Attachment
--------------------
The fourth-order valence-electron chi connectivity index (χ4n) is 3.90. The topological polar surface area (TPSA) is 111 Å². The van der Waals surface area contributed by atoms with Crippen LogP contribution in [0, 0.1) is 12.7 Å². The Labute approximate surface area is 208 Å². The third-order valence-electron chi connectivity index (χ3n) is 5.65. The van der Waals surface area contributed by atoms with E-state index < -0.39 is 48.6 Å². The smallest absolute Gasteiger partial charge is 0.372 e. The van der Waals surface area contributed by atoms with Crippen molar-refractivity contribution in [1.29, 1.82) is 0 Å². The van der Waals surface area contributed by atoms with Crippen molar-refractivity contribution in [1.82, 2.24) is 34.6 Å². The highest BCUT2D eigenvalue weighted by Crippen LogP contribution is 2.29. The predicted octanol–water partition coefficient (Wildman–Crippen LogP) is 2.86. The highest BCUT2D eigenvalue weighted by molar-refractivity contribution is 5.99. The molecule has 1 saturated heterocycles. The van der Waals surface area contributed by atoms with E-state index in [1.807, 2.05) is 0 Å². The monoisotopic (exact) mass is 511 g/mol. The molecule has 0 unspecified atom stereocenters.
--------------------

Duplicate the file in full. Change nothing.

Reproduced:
The fourth-order valence-electron chi connectivity index (χ4n) is 3.90. The topological polar surface area (TPSA) is 111 Å². The van der Waals surface area contributed by atoms with Crippen LogP contribution in [0, 0.1) is 12.7 Å². The Labute approximate surface area is 208 Å². The third-order valence-electron chi connectivity index (χ3n) is 5.65. The van der Waals surface area contributed by atoms with E-state index < -0.39 is 48.6 Å². The smallest absolute Gasteiger partial charge is 0.372 e. The van der Waals surface area contributed by atoms with Crippen molar-refractivity contribution in [1.29, 1.82) is 0 Å². The van der Waals surface area contributed by atoms with Crippen molar-refractivity contribution in [1.82, 2.24) is 34.6 Å². The highest BCUT2D eigenvalue weighted by Crippen LogP contribution is 2.29. The predicted octanol–water partition coefficient (Wildman–Crippen LogP) is 2.86. The highest BCUT2D eigenvalue weighted by molar-refractivity contribution is 5.99. The molecule has 1 saturated heterocycles. The van der Waals surface area contributed by atoms with E-state index in [1.807, 2.05) is 0 Å². The monoisotopic (exact) mass is 511 g/mol. The molecule has 0 unspecified atom stereocenters.